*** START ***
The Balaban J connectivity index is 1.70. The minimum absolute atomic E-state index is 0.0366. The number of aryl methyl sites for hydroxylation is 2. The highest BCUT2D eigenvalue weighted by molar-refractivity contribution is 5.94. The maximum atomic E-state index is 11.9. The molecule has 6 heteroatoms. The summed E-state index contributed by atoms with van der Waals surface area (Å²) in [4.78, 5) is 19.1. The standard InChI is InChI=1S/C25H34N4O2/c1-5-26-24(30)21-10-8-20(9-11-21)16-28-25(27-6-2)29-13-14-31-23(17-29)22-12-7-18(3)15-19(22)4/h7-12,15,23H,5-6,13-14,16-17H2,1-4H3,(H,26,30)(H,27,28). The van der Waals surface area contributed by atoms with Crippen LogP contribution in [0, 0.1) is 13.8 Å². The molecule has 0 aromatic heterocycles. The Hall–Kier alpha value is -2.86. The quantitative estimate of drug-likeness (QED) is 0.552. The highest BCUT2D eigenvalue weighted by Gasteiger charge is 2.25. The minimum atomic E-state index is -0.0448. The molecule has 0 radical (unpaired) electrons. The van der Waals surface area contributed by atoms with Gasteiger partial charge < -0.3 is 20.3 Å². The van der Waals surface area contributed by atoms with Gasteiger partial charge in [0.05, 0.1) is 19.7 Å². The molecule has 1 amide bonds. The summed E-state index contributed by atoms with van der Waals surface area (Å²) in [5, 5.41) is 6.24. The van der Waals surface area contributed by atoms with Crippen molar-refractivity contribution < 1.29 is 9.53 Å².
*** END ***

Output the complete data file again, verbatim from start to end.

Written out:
The Balaban J connectivity index is 1.70. The minimum absolute atomic E-state index is 0.0366. The number of aryl methyl sites for hydroxylation is 2. The highest BCUT2D eigenvalue weighted by molar-refractivity contribution is 5.94. The maximum atomic E-state index is 11.9. The molecule has 6 heteroatoms. The summed E-state index contributed by atoms with van der Waals surface area (Å²) in [4.78, 5) is 19.1. The standard InChI is InChI=1S/C25H34N4O2/c1-5-26-24(30)21-10-8-20(9-11-21)16-28-25(27-6-2)29-13-14-31-23(17-29)22-12-7-18(3)15-19(22)4/h7-12,15,23H,5-6,13-14,16-17H2,1-4H3,(H,26,30)(H,27,28). The van der Waals surface area contributed by atoms with Crippen LogP contribution in [0, 0.1) is 13.8 Å². The molecule has 0 aromatic heterocycles. The Hall–Kier alpha value is -2.86. The quantitative estimate of drug-likeness (QED) is 0.552. The highest BCUT2D eigenvalue weighted by Gasteiger charge is 2.25. The minimum atomic E-state index is -0.0448. The molecule has 0 radical (unpaired) electrons. The van der Waals surface area contributed by atoms with Gasteiger partial charge < -0.3 is 20.3 Å². The van der Waals surface area contributed by atoms with Gasteiger partial charge in [0.05, 0.1) is 19.7 Å². The molecule has 1 amide bonds. The summed E-state index contributed by atoms with van der Waals surface area (Å²) in [5, 5.41) is 6.24. The van der Waals surface area contributed by atoms with Crippen molar-refractivity contribution < 1.29 is 9.53 Å².